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Monday, 29 April, 2002, 16:48 GMT 17:48 UK
UK guards head for Mid-East mission
Ramallah siege
Ramallah has been under siege for more than a month
British security experts will arrive in the Middle East on Monday evening ahead of a mission to help guard Israel's most wanted Palestinians.

Three members of the 10-strong British team will join American guards as part of a deal to free Palestinian leader Yasser Arafat from a month-long Israeli siege of his compound in Ramallah.

Under the plan, proposed by US President George W Bush, the six Palestinian men wanted by Israel will be supervised by the international team after being moved from Mr Arafat's compound to a Palestinian prison.

Foreign Secretary Jack Straw told MPs it would be up to the Palestinian Authority to ensure the wardens safety.

We would not send people into these kind of situations if their own security was to be significantly compromised

Jack Straw
Foreign Secretary

Under the plan, Israeli forces will then pull back from the compound and let Mr Arafat travel anywhere after the wanted men are moved.

The Palestinians will be held in international custody at the prison by the British and US guards, called "supervisory wardens".

The British contingent is made up mostly of retired police officers and soldiers hand picked for the job. Their names have yet to be released.

Only one member of the trio arriving on Monday works for the Foreign Office. The other two are from outside the government.

Seven more team members will arrive later.

Their first task will be to assess the technical details of the scheme.

The six prisoners include four convicted of murdering Israeli cabinet minister Rehavam Zeevi last October.

'Significant step'

Israel has abandoned attempts to have them handed over and agreed to the unusual plan as the next best option.

The plan, which does not involve British or American troops, has also been approved by Mr Arafat.

Map
The guards are to ensure the prisoners are not simply allowed to go free again in the months to come - something the Palestinian Authority has allowed to happen in the past.

Mr Straw spoke twice on the phone on Sunday to the US Secretary of State, Colin Powell, to discuss the details.

The foreign secretary told the BBC Radio 4's Today programme the British contingent had handled this kind of situation before.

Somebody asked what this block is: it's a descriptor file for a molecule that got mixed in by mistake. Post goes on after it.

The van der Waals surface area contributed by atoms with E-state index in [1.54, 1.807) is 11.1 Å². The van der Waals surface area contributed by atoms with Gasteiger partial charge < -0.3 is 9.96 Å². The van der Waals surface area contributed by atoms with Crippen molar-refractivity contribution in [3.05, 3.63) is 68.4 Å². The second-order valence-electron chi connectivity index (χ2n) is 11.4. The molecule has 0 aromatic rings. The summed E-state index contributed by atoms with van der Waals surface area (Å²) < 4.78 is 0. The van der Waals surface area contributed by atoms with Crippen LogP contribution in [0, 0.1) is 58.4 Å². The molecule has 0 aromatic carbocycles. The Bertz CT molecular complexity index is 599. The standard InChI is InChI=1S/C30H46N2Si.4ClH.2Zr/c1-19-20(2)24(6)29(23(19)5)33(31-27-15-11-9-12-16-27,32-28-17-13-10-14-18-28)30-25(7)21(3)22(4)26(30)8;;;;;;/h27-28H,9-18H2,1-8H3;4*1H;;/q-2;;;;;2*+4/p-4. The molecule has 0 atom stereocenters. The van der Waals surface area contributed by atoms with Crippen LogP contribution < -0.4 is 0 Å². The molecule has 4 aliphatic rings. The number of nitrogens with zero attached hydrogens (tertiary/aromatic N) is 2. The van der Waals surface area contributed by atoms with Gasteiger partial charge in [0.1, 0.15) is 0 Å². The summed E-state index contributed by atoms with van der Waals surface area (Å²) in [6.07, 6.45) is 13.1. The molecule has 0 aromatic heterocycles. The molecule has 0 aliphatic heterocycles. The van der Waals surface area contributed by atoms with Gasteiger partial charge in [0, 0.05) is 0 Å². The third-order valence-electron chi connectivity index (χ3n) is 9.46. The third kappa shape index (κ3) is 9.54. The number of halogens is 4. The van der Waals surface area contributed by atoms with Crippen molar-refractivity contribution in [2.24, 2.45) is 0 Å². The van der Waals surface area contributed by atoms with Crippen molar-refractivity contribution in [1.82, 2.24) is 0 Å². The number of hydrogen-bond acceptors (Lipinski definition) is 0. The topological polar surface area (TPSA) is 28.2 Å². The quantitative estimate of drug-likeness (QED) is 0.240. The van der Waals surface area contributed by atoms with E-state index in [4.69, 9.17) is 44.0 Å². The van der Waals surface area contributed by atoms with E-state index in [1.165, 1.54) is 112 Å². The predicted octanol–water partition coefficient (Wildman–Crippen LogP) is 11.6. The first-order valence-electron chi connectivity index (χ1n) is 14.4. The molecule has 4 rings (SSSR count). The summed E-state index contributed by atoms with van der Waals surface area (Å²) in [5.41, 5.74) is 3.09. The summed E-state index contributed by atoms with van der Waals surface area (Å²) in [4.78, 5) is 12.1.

He said: "We would not send people into these kind of situations if their own security was to be significantly compromised.

Delay

"There's an advance party of three people going out today to check on the facilities and arrangements.

"Obviously the individuals' own protection is a very important part of this."

The Jenin refugee camp
Jenin is causing "serious concern", says Jack Straw
Later, the foreign secretary told MPs there was still much to do to make sure the initiative went ahead.

"This is a significant step forward but on its own it is not enough," said Mr Straw.

Instead, both sides had to stop the violence and start talking to each other.

Mr Straw said there was "serious concern" over the failure of the Israel to let a UN fact-finding team into the Jenin refugee camp.

Peace progress

Palestinians claim the camp was the site of a "massacre" but Mr Straw said Israel had "nothing to fear" if its actions were necessary and proportionate.

He had told his Israeli counterpart, Shimon Peres, that the fact-finders should be allowed in "without delay".

Conservative shadow foreign secretary Michael Ancram welcomed the wardens initiative as a "small but significant step" in renewing dialogue in the region.

But he pressed Mr Straw to confirm the scheme was not the forerunner of any future peace-keeping or nation-building deployment.

Mr Straw said no larger involvement was currently planned.

But "down the track" there could be a role for an international force if more progress was made towards peace, he said.

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